Our last farrier visit didn't go smoothly. At all. Disclaimer: it was wretchedly cold, and Val hadn't had his monthly Pentosan shot, (we were waiting for the compounding pharmacy to get it back in stock), so he was uncomfortable.

My farrier arrived in a hurry and stressed out. This was a perfect storm of not-goodness. Val and W got into a battle of wills which ended up with my horse refusing to hold his (arthritic) hinds up, and W manhandling him - cowboy style. (P.S. - Val is an angel when I trim him - every time. And it takes me easily three times as long.)

I know that W believes in how he handles horses. I know that he is an equine professional, with many more years of experience than I have. I am respectful of both of those facts.

I also know my horse - better than anyone else on this earth. He is never just randomly an a$$ for the hell of it. If he acts up, it's because he hurts or he's scared. The last time I didn't listen to my gut about what was best for my horse, I ended up with a broken arm, Val suffered a laminitic episode, and my life was basically turned upside down.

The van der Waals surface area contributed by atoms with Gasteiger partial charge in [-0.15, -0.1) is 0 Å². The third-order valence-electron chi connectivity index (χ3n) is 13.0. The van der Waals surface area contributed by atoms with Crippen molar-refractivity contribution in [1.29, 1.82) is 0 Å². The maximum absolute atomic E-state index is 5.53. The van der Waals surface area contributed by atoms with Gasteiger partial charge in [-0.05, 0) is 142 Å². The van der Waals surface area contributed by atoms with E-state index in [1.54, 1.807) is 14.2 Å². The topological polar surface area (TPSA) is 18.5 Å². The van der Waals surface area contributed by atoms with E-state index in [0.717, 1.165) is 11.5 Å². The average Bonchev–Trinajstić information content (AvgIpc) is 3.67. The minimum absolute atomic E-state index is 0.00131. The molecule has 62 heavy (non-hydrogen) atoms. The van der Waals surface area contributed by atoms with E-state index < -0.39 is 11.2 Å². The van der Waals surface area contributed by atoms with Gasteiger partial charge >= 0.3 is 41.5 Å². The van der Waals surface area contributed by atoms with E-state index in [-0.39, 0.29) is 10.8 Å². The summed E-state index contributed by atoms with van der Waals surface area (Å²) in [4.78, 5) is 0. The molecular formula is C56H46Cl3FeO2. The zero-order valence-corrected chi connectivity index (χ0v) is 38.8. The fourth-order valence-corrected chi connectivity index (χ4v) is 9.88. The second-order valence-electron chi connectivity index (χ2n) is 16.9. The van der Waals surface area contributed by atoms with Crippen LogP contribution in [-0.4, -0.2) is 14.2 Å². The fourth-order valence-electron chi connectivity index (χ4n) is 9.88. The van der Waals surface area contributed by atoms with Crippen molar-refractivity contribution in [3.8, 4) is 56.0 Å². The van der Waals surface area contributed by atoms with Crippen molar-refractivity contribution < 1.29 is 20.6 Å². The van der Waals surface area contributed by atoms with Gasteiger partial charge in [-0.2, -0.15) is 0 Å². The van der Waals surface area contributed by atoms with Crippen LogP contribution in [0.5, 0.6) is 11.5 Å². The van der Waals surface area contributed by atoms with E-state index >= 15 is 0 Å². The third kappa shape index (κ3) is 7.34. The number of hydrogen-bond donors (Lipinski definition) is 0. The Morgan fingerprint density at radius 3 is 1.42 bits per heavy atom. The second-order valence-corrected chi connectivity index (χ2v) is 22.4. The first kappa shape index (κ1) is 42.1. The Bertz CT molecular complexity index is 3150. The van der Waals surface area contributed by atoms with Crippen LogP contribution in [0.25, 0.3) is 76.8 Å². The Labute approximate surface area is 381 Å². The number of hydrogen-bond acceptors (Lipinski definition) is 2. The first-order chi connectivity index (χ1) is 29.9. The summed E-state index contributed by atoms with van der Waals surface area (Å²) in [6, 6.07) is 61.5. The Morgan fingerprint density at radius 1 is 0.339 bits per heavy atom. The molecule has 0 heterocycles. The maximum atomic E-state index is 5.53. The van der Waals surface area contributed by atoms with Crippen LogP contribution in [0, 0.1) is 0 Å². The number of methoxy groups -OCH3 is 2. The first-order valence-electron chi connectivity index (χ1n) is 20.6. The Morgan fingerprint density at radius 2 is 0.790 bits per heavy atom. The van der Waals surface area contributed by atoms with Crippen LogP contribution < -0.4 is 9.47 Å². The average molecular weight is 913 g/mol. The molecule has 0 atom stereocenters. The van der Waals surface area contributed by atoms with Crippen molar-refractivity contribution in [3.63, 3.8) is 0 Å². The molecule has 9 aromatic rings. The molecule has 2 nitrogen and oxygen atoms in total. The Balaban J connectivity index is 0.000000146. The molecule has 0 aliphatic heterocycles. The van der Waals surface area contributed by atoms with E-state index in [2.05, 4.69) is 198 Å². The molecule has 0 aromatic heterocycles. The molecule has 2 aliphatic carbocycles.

So - I gave Val a full trim Tuesday, knowing we were seeing the farrier this week. I'm planning to pay W for a consultation, and guidance on any corrections. This is how things will be from now on. I can continue learning about trimming, and W will be around if troubles crop up that I can't handle.

1. Best for last! Back in the saddle for real - post injury rides 2 and 3 this week. It feels so good to be on my horse again. SO good.

I'm riding bareback. Val's topline is non-existent, and his saddle won't be comfy until we build it back up. My goal is simply to increase our fitness slowly, at the walk for now, and focus on biomechanics (mine) and Val moving out with energy. Most importantly, me being clear and consistent with my requests and aids, and Val responding immediately and softly.